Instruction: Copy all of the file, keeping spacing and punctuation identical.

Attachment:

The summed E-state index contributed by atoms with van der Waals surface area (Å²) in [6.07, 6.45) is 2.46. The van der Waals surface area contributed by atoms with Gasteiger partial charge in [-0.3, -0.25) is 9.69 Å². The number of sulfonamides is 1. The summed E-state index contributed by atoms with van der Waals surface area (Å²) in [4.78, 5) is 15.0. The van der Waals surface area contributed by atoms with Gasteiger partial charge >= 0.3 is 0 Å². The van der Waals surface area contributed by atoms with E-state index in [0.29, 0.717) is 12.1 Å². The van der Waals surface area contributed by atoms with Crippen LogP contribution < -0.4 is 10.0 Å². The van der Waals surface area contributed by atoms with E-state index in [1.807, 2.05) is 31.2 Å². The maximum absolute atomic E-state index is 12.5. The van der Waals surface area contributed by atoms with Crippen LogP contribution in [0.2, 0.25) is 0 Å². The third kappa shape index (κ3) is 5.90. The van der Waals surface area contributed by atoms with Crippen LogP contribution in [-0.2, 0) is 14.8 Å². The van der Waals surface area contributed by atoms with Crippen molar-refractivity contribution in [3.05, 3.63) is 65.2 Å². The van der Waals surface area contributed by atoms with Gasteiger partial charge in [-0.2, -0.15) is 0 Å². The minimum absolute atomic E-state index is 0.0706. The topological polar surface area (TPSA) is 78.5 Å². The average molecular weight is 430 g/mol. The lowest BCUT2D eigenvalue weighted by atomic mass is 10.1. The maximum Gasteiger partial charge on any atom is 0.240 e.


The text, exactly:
The summed E-state index contributed by atoms with van der Waals surface area (Å²) in [6.07, 6.45) is 2.46. The van der Waals surface area contributed by atoms with Gasteiger partial charge in [-0.3, -0.25) is 9.69 Å². The number of sulfonamides is 1. The summed E-state index contributed by atoms with van der Waals surface area (Å²) in [4.78, 5) is 15.0. The van der Waals surface area contributed by atoms with Gasteiger partial charge >= 0.3 is 0 Å². The van der Waals surface area contributed by atoms with E-state index in [0.29, 0.717) is 12.1 Å². The van der Waals surface area contributed by atoms with Crippen LogP contribution < -0.4 is 10.0 Å². The van der Waals surface area contributed by atoms with E-state index in [1.807, 2.05) is 31.2 Å². The maximum absolute atomic E-state index is 12.5. The van der Waals surface area contributed by atoms with Crippen LogP contribution in [0.2, 0.25) is 0 Å². The third kappa shape index (κ3) is 5.90. The van der Waals surface area contributed by atoms with Crippen LogP contribution in [-0.2, 0) is 14.8 Å². The van der Waals surface area contributed by atoms with Crippen molar-refractivity contribution in [3.05, 3.63) is 65.2 Å². The van der Waals surface area contributed by atoms with Gasteiger partial charge in [-0.2, -0.15) is 0 Å². The minimum absolute atomic E-state index is 0.0706. The topological polar surface area (TPSA) is 78.5 Å². The average molecular weight is 430 g/mol. The lowest BCUT2D eigenvalue weighted by atomic mass is 10.1. The maximum Gasteiger partial charge on any atom is 0.240 e.